“Charity scammers use deception to steal money from people who believe they are donating to legitimate causes. They siphon money away from those in need and use it to line their own pockets. Scam artists often play on donors’ sympathy and take advantage of their generosity.
Here are a few tips for choosing a worthy charity and giving wisely.
Ask questions, such as:
“Who is the fundraiser and who will benefit from the donation?”;
“How much of the contribution goes to the charity mentioned in the request”; and
“How much of the donation goes toward administrative and fundraising expenses?”
Check if the charitable organization is registered with the Florida Department of Agriculture and Consumer Services by visiting FloridaConsumerHelp.com.
Never give cash. Contribute by check and make it out to the organization.
If you decide to donate online, look for indicators that the website is secure, such as a web address that begins with “https:” (the “s” stands for secure).
Be aware that many telephone appeals for funds are made by paid solicitors, not volunteers. The solicitors often work for a for-profit firm hired by the charitable organization. Telemarketing is expensive and may entail substantial fundraising costs.
Some organizations have 900 phone numbers. When you call the number, the cost of the call is automatically billed to your phone. Before dialing, make sure you wish to donate the price of the call to that cause.
Always obtain and save a printed copy of your donation or a receipt showing the amount of the contribution.
Not all organizations soliciting in the name of benevolence are true charities eligible to receive tax-deductible contributions. If this is important to you, ask about the organization’s federal and state eligibility for receiving tax-deductible donations. Typically, such donations fall under Internal Revenue Code section 501(c)(3).
To file a complaint about a charity, use the FDACS on-line form or call 1-800-HELP-FLA (435-7352).”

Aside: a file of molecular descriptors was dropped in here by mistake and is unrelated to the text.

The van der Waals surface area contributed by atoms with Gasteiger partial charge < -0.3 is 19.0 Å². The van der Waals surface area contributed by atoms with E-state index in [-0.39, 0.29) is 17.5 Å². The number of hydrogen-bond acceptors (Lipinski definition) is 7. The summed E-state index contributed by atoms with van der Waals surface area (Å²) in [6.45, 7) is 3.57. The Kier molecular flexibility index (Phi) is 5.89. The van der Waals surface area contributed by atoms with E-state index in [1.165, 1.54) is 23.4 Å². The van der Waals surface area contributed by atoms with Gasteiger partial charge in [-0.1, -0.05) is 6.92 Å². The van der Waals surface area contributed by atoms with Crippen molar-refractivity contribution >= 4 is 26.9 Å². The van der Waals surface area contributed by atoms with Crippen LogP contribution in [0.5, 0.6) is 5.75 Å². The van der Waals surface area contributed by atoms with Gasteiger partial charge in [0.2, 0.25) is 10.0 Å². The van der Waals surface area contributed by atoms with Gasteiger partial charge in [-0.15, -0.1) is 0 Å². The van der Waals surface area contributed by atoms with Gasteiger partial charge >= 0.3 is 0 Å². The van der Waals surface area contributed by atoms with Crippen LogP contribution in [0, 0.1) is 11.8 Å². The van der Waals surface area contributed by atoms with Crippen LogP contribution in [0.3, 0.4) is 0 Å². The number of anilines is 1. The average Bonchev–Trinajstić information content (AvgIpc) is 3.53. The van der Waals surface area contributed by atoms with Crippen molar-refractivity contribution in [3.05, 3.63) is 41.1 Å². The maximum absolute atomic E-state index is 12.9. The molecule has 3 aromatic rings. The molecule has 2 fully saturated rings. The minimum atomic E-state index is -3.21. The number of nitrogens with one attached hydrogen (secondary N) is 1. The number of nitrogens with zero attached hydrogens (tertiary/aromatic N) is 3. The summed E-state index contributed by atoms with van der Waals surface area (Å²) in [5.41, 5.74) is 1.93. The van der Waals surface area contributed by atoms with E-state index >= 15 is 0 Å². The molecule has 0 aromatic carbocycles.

The need to support workers who provide unpaid care for a family member is a growing reality for employers (large and small). As the population grows older and life expectancies increase, the need will grow significantly for the next ten to twenty years.
As many as one in six full-time or part-time employees care for an elderly or disabled family member, according to a fairly recent Gallop poll.
The role of family caregivers involves everything from arranging or coordinating, services/support, to navigating the complex health care system, to performing actual care in the home — all while balancing workplace demands and responsibilities.
Employers can help families save time and reduce stress – while improving workplace productivity, employee morale and loyalty – by connecting their employees with elder care resources through access to knowledgeable specialists and appropriate providers for family care services.
Call today to arrange a free, workplace educational presentation on senior care services and resources in Tampa Bay. Or, simply fill in and submit the form below. We will get back to you quickly to see how we can help.
We are truly dedicated to helping our clients, old and new, regardless of the time of day – or time of year. During these joyous (and sometimes stressful) holidays, know that we are here to help with guidance and assistance, as needed. Happy Holidays!
Florida’s Department of Elder Affairs has a great site with resources to help plan for emergency situations like hurricanes and flooding, to name just two. You can find it here, or click on the link: http://elderaffairs.state.fl.us/doea/disaster.php.
“The Department’s Emergency Coordinating Officer coordinates with the Florida Division of Emergency Management on emergency preparedness issues and post-disaster response. The Department ensures that the Area Agencies on Aging and local service providers have all-hazards Disaster and Continuity of Operations Plans to be implemented during a threat of imminent disaster.
Your safety in a disaster depends heavily on your own actions, and developing a survival plan is the first and most important step.“
The sections on the site include:
Disaster Preparedness Guide for Elders
Be Prepared by Planning Ahead
Disaster Online Library
Useful Links and Information
All very good tools to help create and document your emergency preparedness plan.
Recently updated figures (emphasis, sadly, on “up”) from the annual Genworth Cost of Care Survey.
While every situation is unique and based on its own set of circumstances, note the potential cross-over point around $3,000 per month, where Assisted Living starts to make sense economically. Certainly an aspect to weigh, but equally important are other medical, emotional and social considerations. Always consider the complete scope of needs when making this important decision.